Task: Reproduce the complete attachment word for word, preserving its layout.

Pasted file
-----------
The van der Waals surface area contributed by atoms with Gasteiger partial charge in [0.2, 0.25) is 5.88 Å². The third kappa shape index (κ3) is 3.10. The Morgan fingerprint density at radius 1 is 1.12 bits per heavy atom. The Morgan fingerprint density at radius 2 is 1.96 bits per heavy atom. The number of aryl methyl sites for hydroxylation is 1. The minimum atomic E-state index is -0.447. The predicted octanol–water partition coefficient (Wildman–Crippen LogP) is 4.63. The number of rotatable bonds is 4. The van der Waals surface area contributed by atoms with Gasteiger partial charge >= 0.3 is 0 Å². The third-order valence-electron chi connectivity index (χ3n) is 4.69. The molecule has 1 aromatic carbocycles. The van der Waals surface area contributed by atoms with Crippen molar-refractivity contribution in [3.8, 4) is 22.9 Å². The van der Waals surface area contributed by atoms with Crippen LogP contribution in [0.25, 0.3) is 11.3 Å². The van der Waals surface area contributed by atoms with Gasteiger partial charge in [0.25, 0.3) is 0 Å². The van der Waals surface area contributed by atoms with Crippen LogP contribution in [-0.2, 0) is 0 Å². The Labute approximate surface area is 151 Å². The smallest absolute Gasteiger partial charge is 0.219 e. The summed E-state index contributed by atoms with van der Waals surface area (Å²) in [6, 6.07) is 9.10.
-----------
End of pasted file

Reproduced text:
The van der Waals surface area contributed by atoms with Gasteiger partial charge in [0.2, 0.25) is 5.88 Å². The third kappa shape index (κ3) is 3.10. The Morgan fingerprint density at radius 1 is 1.12 bits per heavy atom. The Morgan fingerprint density at radius 2 is 1.96 bits per heavy atom. The number of aryl methyl sites for hydroxylation is 1. The minimum atomic E-state index is -0.447. The predicted octanol–water partition coefficient (Wildman–Crippen LogP) is 4.63. The number of rotatable bonds is 4. The van der Waals surface area contributed by atoms with Gasteiger partial charge >= 0.3 is 0 Å². The third-order valence-electron chi connectivity index (χ3n) is 4.69. The molecule has 1 aromatic carbocycles. The van der Waals surface area contributed by atoms with Crippen molar-refractivity contribution in [3.8, 4) is 22.9 Å². The van der Waals surface area contributed by atoms with Crippen LogP contribution in [0.25, 0.3) is 11.3 Å². The van der Waals surface area contributed by atoms with Gasteiger partial charge in [0.25, 0.3) is 0 Å². The van der Waals surface area contributed by atoms with Crippen LogP contribution in [-0.2, 0) is 0 Å². The Labute approximate surface area is 151 Å². The smallest absolute Gasteiger partial charge is 0.219 e. The summed E-state index contributed by atoms with van der Waals surface area (Å²) in [6, 6.07) is 9.10.